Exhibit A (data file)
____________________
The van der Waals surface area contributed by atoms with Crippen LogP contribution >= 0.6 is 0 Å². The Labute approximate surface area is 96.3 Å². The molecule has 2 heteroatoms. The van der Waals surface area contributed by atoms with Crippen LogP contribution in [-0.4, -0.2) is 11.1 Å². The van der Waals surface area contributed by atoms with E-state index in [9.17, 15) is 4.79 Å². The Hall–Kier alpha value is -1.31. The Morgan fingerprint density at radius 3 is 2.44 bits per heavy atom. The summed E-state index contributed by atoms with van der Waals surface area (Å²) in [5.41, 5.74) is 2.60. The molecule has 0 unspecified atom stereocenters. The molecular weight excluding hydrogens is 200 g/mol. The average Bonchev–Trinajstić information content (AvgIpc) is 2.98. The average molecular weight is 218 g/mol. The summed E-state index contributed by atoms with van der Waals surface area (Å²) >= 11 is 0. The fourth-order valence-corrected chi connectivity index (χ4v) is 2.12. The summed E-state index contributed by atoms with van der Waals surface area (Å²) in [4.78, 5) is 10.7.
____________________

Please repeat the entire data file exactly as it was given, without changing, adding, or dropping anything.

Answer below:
The van der Waals surface area contributed by atoms with Crippen LogP contribution >= 0.6 is 0 Å². The Labute approximate surface area is 96.3 Å². The molecule has 2 heteroatoms. The van der Waals surface area contributed by atoms with Crippen LogP contribution in [-0.4, -0.2) is 11.1 Å². The van der Waals surface area contributed by atoms with E-state index in [9.17, 15) is 4.79 Å². The Hall–Kier alpha value is -1.31. The Morgan fingerprint density at radius 3 is 2.44 bits per heavy atom. The summed E-state index contributed by atoms with van der Waals surface area (Å²) in [5.41, 5.74) is 2.60. The molecule has 0 unspecified atom stereocenters. The molecular weight excluding hydrogens is 200 g/mol. The average Bonchev–Trinajstić information content (AvgIpc) is 2.98. The average molecular weight is 218 g/mol. The summed E-state index contributed by atoms with van der Waals surface area (Å²) >= 11 is 0. The fourth-order valence-corrected chi connectivity index (χ4v) is 2.12. The summed E-state index contributed by atoms with van der Waals surface area (Å²) in [4.78, 5) is 10.7.